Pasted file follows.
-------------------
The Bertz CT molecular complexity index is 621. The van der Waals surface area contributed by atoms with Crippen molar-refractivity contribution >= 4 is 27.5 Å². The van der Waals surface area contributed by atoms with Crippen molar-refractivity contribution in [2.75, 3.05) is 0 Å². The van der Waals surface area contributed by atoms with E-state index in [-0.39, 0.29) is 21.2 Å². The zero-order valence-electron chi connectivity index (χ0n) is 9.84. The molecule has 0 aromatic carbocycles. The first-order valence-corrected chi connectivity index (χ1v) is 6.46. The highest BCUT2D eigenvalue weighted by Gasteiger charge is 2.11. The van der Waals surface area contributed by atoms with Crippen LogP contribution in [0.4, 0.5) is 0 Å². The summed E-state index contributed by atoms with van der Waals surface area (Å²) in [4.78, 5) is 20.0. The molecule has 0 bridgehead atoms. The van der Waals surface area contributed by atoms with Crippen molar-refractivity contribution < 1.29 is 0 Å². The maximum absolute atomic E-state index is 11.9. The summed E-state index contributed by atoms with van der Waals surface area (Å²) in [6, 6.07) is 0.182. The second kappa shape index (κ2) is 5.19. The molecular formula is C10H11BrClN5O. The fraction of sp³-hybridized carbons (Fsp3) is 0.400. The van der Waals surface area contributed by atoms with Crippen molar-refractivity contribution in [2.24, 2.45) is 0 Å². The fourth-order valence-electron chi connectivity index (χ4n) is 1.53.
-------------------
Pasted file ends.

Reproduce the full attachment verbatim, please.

The Bertz CT molecular complexity index is 621. The van der Waals surface area contributed by atoms with Crippen molar-refractivity contribution >= 4 is 27.5 Å². The van der Waals surface area contributed by atoms with Crippen molar-refractivity contribution in [2.75, 3.05) is 0 Å². The van der Waals surface area contributed by atoms with E-state index in [-0.39, 0.29) is 21.2 Å². The zero-order valence-electron chi connectivity index (χ0n) is 9.84. The molecule has 0 aromatic carbocycles. The first-order valence-corrected chi connectivity index (χ1v) is 6.46. The highest BCUT2D eigenvalue weighted by Gasteiger charge is 2.11. The van der Waals surface area contributed by atoms with Crippen LogP contribution in [0.4, 0.5) is 0 Å². The summed E-state index contributed by atoms with van der Waals surface area (Å²) in [4.78, 5) is 20.0. The molecule has 0 bridgehead atoms. The van der Waals surface area contributed by atoms with Crippen molar-refractivity contribution < 1.29 is 0 Å². The maximum absolute atomic E-state index is 11.9. The summed E-state index contributed by atoms with van der Waals surface area (Å²) in [6, 6.07) is 0.182. The second kappa shape index (κ2) is 5.19. The molecular formula is C10H11BrClN5O. The fraction of sp³-hybridized carbons (Fsp3) is 0.400. The van der Waals surface area contributed by atoms with Crippen molar-refractivity contribution in [2.24, 2.45) is 0 Å². The fourth-order valence-electron chi connectivity index (χ4n) is 1.53.